3.  reasonable costs and attorney’s fees of the party trying to garnish you.

In other words, you employer may get hauled to court and have to pay your garnishment and additional legal fees that the creditor tacks on, all because they tried to “help” by ignoring a court order.  ignore garnishment

Utah State Court Rule 64(d) states in part that the garnishee (the company that received the garnishment):

… (j) Liability of garnishee.

(j)(1) A garnishee who acts in accordance with this rule, the writ or an order of the court is released from liability, unless answers to interrogatories are successfully controverted.

(j)(2)(A) If the garnishee fails to comply with this rule, the writ or an order of the court, the court may order the garnishee to appear and show cause why the garnishee should not be ordered to pay such amounts as are just, including the value of the property or the balance of the judgment, whichever is less, and reasonable costs and attorney fees incurred by parties as a result of the garnishee’s failure. If the garnishee shows that the steps taken to secure the property were reasonable, the court may excuse the garnishee’s liability in whole or in part.

 

I just moved. How do I change my address with the bankruptcy court?

It’s easy, but it does take more than a phone call.

When you file bankruptcy, you give the bankruptcy court a good mailing address so that you can receive court notices, including notices of your 341 Meeting of Creditors and any other hearings that might take place.  If you move, you can forward your mail to the new address, but you should really file a Change of Address (“COA”) with the court.

It is a simple form found on the court’s main website.  Here in Utah, we use this form:  http://www.utb.uscourts.gov/clerks_office/forms/addresschng.pdf

That’s it.  You can even mail it in.

I filed my bankruptcy pro se (without an attorney). Can I hire an attorney now to review it and go to court with me?

Yes, but most bankruptcy attorneys hate those kinds of cases.

Putting together a bankruptcy petition can be fairly routine for a bankruptcy attorney, so long as he has the proper paperwork, taxes, paystubs, etc. and has interviewed the debtors a few times before everything is prepared.  On the other hand, stepping into a case mid-stream is an awful nightmare.  It is very hard to clean up someone else’s mess, and most attorney steer clear of jumping into a pro se case.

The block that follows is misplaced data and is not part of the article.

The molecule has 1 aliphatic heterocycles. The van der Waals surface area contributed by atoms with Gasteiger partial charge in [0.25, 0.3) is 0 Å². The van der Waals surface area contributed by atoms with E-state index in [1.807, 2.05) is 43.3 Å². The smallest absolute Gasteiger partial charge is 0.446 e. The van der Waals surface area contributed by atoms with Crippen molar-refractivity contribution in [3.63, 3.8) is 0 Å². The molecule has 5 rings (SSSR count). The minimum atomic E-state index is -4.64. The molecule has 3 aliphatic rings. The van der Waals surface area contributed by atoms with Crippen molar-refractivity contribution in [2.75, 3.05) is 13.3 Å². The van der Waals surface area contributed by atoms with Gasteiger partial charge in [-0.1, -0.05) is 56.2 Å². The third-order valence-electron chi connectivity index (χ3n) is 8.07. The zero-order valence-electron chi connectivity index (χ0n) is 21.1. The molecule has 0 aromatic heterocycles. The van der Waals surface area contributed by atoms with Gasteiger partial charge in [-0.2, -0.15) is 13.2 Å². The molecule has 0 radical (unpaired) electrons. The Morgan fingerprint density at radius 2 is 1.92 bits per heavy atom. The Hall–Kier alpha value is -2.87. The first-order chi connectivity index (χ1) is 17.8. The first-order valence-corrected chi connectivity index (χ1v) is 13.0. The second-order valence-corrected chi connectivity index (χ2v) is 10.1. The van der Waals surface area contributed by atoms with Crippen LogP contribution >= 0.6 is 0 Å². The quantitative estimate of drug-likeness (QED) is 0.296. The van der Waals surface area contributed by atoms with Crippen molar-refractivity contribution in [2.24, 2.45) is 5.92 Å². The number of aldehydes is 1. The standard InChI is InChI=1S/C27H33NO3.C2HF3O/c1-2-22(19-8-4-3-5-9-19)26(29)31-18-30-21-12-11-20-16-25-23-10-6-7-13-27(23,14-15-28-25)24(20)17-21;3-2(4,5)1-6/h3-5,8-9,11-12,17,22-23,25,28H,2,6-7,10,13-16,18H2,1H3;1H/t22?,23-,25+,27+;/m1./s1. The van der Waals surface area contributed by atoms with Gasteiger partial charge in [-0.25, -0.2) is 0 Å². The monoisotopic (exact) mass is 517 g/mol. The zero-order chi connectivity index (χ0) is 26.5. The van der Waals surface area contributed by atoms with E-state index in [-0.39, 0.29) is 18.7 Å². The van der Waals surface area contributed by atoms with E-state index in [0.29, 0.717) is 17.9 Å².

That being said, yes, if you file by yourself, you can always hire a bankruptcy attorney after the fact to review everything, make changes, and even go to court with you.  Nearly every week in court, I see pro se chapter 13s before the judges who say that they are looking for an attorney, and the judge usually even gives them more time to hire an attorney and get the paperwork cleaned up.  Unfortunately, some documents MUST be filed by certain deadlines, or the case is dismissed automatically, whether or not you hired an attorney to clean it up for you.

Personally, I took a case like that recently.  I was at a 341 Meeting of Creditors in front of a very good but fairly explosive bankruptcy trustee.  I gave a couple of pro se debtors some free advice in the hallway before the hearing and then went in and sat down.  The pro se debtors had not filed all of their documents, the case was a mess, and he exploded.  He moved to dismiss their case and publicly berated them for wasting his time.  They tried to file the remaining documents, but the deadlines had passed.  A few weeks later they called me and asked for my help since I had been nice in the hallway.  I took their case, and we realized that it was a good thing that it was being dismissed, because there was a mistake that was going to cost them at least $6,200.  We filed a newer and cleaner case, and they flew through it without a problem.

 

Can you re-open a bankruptcy case to avoid/remove a judgment lien on your home? (Video)

Yes, yes you can.  I have covered this here:  http://robertspaynelaw.com/myutahbankruptcyblog/2014/03/27/what-happens-to-a-judgment-lien-on-my-house-when-i-file-chapter-7-bankruptcy-can-i-strip-remove-avoid-the-judgment-lien/